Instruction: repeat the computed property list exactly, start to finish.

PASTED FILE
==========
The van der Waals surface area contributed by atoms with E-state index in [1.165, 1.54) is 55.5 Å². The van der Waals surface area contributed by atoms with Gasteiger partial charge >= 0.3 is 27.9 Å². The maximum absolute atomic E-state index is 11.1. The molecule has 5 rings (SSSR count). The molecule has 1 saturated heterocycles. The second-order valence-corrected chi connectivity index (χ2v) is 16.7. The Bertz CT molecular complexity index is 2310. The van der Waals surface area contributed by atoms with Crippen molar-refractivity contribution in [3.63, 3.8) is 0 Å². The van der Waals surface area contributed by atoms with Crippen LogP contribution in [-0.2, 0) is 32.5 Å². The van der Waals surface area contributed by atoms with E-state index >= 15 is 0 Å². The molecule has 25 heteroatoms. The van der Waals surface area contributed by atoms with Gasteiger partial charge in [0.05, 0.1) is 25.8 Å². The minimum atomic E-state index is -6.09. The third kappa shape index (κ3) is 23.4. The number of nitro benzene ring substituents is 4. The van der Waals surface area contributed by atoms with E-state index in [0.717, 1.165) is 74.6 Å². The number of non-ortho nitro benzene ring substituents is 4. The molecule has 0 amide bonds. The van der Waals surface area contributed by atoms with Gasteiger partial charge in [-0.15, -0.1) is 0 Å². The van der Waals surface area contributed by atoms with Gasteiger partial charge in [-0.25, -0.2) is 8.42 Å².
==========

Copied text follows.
The van der Waals surface area contributed by atoms with E-state index in [1.165, 1.54) is 55.5 Å². The van der Waals surface area contributed by atoms with Gasteiger partial charge >= 0.3 is 27.9 Å². The maximum absolute atomic E-state index is 11.1. The molecule has 5 rings (SSSR count). The molecule has 1 saturated heterocycles. The second-order valence-corrected chi connectivity index (χ2v) is 16.7. The Bertz CT molecular complexity index is 2310. The van der Waals surface area contributed by atoms with Crippen molar-refractivity contribution in [3.63, 3.8) is 0 Å². The van der Waals surface area contributed by atoms with Crippen LogP contribution in [-0.2, 0) is 32.5 Å². The van der Waals surface area contributed by atoms with E-state index >= 15 is 0 Å². The molecule has 25 heteroatoms. The van der Waals surface area contributed by atoms with Gasteiger partial charge in [0.05, 0.1) is 25.8 Å². The minimum atomic E-state index is -6.09. The third kappa shape index (κ3) is 23.4. The number of nitro benzene ring substituents is 4. The van der Waals surface area contributed by atoms with E-state index in [0.717, 1.165) is 74.6 Å². The number of non-ortho nitro benzene ring substituents is 4. The molecule has 0 amide bonds. The van der Waals surface area contributed by atoms with Gasteiger partial charge in [-0.15, -0.1) is 0 Å². The van der Waals surface area contributed by atoms with Gasteiger partial charge in [-0.25, -0.2) is 8.42 Å².